According to the Basadur Innovation Profile, people who prefer to use information to judge or evaluate (optimizers and implementers) in the innovation process are on the left side of the vertical axis. These folks tend to frustrate the idea people, but their logic and sense of urgency to perform help entrepreneurs accomplish their dreams. As you can imagine, according to our research, evaluative people are much more hesitant to take risks, and thus report much lower intentions to start a new venture. This is where it gets interesting. We’ve also found that these evaluative types become much more comfortable with new ventures after creativity training and a better understanding of the ideation process. Not surprisingly, they also report higher intentions to start a business, or at least increased comfort with joining an entrepreneurial venture. They tend to like imaginative ideas. The important lesson here is that building cognitively diverse teams—who develop respect for and appreciation of their evaluative/ ideator opposites—is a key to success. The balance maintains company vibrancy while also advancing the business. More on these concepts in insights 4 and 5.
3. Assumptions and the value propositions must be validated—and developed accordingly.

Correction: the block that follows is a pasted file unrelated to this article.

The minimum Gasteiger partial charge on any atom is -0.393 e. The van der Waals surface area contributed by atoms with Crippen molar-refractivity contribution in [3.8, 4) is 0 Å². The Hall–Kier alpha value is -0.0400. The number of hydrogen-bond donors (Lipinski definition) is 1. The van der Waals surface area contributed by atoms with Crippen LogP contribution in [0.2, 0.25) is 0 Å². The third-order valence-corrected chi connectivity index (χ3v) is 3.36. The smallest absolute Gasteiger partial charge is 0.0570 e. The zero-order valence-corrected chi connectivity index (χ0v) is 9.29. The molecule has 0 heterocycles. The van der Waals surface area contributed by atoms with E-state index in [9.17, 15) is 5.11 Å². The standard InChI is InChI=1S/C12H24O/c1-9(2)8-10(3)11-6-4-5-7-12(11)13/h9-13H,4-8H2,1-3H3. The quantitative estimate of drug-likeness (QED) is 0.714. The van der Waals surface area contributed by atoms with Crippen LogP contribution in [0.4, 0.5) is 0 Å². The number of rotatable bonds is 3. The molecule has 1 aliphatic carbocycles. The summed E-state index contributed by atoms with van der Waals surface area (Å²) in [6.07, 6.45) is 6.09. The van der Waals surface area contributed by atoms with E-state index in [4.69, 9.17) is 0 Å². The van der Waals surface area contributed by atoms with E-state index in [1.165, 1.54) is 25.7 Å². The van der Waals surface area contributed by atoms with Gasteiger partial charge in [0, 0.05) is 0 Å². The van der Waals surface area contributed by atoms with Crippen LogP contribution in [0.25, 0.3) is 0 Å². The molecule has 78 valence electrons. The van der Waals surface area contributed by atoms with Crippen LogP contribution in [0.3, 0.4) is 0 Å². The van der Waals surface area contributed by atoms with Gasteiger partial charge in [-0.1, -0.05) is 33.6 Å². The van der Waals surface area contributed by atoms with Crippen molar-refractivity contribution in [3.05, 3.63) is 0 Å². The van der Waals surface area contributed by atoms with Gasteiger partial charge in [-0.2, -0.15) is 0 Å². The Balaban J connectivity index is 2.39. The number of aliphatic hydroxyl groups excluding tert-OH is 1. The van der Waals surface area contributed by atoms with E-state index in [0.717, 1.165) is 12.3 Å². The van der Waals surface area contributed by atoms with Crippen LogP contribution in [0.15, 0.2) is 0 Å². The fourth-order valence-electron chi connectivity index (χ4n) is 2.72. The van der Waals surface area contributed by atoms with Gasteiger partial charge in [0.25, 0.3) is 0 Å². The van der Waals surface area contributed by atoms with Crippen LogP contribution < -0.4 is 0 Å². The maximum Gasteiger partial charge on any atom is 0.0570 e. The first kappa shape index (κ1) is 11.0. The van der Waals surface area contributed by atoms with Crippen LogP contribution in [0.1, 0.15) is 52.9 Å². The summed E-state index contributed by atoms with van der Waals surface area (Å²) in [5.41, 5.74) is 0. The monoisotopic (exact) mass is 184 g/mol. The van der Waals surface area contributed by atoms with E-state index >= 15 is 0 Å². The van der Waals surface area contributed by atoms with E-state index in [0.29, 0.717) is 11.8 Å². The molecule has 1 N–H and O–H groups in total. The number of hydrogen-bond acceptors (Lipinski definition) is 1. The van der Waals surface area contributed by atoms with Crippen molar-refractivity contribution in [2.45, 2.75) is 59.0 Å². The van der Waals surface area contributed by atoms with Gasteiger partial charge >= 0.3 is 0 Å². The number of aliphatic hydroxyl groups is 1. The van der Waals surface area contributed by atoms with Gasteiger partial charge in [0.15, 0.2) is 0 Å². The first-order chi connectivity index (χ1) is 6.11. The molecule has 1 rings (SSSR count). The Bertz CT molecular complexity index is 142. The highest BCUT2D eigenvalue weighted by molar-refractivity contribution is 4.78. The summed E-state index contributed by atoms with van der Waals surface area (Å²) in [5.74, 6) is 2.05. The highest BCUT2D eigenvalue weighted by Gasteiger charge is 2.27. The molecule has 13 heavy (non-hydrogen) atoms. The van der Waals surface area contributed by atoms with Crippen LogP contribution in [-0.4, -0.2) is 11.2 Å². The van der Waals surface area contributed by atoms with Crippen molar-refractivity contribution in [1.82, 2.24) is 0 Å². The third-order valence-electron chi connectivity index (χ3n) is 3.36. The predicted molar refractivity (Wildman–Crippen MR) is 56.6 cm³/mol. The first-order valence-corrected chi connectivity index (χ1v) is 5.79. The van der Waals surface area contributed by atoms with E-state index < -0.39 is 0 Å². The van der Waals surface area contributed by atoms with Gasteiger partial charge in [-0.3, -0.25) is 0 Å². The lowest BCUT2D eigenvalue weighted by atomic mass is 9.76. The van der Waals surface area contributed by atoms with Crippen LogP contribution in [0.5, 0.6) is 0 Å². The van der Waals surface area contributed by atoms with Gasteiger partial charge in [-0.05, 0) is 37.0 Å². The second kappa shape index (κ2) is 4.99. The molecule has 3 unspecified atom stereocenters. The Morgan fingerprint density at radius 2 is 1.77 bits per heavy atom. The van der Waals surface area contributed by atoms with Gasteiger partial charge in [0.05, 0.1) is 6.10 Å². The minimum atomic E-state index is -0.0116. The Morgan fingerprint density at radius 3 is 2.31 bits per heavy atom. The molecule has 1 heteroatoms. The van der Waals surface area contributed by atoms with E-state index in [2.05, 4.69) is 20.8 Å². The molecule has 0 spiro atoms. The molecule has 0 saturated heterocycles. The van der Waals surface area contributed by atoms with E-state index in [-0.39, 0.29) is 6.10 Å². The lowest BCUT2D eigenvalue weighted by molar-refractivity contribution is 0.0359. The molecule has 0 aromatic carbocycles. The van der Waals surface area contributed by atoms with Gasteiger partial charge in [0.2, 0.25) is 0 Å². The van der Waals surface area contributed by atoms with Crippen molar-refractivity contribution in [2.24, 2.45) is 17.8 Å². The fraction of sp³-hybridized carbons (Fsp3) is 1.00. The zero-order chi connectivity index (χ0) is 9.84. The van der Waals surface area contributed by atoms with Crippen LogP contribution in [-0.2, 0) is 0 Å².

As with most things in life, a little humility goes a long way, particularly when it comes to entrepreneurial ventures. Former Disney Parks and Resorts executive, Lee Cockerell, often says that feedback is a gift. I happen to think feedback is an especially helpful display of generosity when money is involved. Generators and conceptualizers are generally not overly offended by customer and employee feedback, so they can be more nimble in terms of pivoting the offering and value proposition. On the flip side, optimizers and implementers know when to forge ahead with a workable business model and generate all-important revenue and profits. The yin and the yang of these two distinctly different ways of using information is an important component of failing fast (a lean startup) while also moving the venture in a forward direction.
4. Quirkiness makes startups special, but transitioning to professionalism grows and sustains businesses.